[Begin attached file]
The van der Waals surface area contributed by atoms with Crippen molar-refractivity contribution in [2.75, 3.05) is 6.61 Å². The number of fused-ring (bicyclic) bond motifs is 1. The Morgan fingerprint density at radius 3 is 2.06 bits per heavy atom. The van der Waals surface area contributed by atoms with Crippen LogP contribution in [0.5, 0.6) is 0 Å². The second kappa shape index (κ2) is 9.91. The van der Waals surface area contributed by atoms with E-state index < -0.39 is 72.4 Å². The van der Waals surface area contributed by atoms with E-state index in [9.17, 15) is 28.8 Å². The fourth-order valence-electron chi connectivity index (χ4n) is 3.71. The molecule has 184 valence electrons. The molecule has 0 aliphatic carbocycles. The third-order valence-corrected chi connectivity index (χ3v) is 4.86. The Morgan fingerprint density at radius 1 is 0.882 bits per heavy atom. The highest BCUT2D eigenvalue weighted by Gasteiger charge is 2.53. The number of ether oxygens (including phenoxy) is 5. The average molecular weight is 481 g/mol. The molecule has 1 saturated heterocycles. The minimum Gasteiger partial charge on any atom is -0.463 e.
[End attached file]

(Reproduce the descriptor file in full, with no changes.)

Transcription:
The van der Waals surface area contributed by atoms with Crippen molar-refractivity contribution in [2.75, 3.05) is 6.61 Å². The number of fused-ring (bicyclic) bond motifs is 1. The Morgan fingerprint density at radius 3 is 2.06 bits per heavy atom. The van der Waals surface area contributed by atoms with Crippen LogP contribution in [0.5, 0.6) is 0 Å². The second kappa shape index (κ2) is 9.91. The van der Waals surface area contributed by atoms with E-state index < -0.39 is 72.4 Å². The van der Waals surface area contributed by atoms with E-state index in [9.17, 15) is 28.8 Å². The fourth-order valence-electron chi connectivity index (χ4n) is 3.71. The molecule has 184 valence electrons. The molecule has 0 aliphatic carbocycles. The third-order valence-corrected chi connectivity index (χ3v) is 4.86. The Morgan fingerprint density at radius 1 is 0.882 bits per heavy atom. The highest BCUT2D eigenvalue weighted by Gasteiger charge is 2.53. The number of ether oxygens (including phenoxy) is 5. The average molecular weight is 481 g/mol. The molecule has 1 saturated heterocycles. The minimum Gasteiger partial charge on any atom is -0.463 e.